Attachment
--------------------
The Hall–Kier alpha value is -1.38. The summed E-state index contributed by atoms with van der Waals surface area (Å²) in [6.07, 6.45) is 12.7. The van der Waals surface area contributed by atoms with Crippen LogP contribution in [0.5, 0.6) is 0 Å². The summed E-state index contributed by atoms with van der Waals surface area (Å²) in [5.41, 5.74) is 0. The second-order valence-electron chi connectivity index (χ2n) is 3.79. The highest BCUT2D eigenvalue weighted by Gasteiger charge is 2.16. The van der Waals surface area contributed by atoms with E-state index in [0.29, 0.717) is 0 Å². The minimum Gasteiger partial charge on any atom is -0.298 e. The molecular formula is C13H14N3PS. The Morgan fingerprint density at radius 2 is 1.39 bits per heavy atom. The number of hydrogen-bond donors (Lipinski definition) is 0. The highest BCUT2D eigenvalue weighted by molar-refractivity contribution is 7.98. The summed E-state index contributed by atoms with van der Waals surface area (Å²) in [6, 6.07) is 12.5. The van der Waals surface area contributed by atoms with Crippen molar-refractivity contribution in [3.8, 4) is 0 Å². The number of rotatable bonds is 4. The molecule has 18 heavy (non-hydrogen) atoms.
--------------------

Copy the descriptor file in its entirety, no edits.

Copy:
The Hall–Kier alpha value is -1.38. The summed E-state index contributed by atoms with van der Waals surface area (Å²) in [6.07, 6.45) is 12.7. The van der Waals surface area contributed by atoms with Crippen LogP contribution in [0.5, 0.6) is 0 Å². The summed E-state index contributed by atoms with van der Waals surface area (Å²) in [5.41, 5.74) is 0. The second-order valence-electron chi connectivity index (χ2n) is 3.79. The highest BCUT2D eigenvalue weighted by Gasteiger charge is 2.16. The van der Waals surface area contributed by atoms with E-state index in [0.29, 0.717) is 0 Å². The minimum Gasteiger partial charge on any atom is -0.298 e. The molecular formula is C13H14N3PS. The Morgan fingerprint density at radius 2 is 1.39 bits per heavy atom. The number of hydrogen-bond donors (Lipinski definition) is 0. The highest BCUT2D eigenvalue weighted by molar-refractivity contribution is 7.98. The summed E-state index contributed by atoms with van der Waals surface area (Å²) in [6, 6.07) is 12.5. The van der Waals surface area contributed by atoms with Crippen molar-refractivity contribution in [3.8, 4) is 0 Å². The number of rotatable bonds is 4. The molecule has 18 heavy (non-hydrogen) atoms.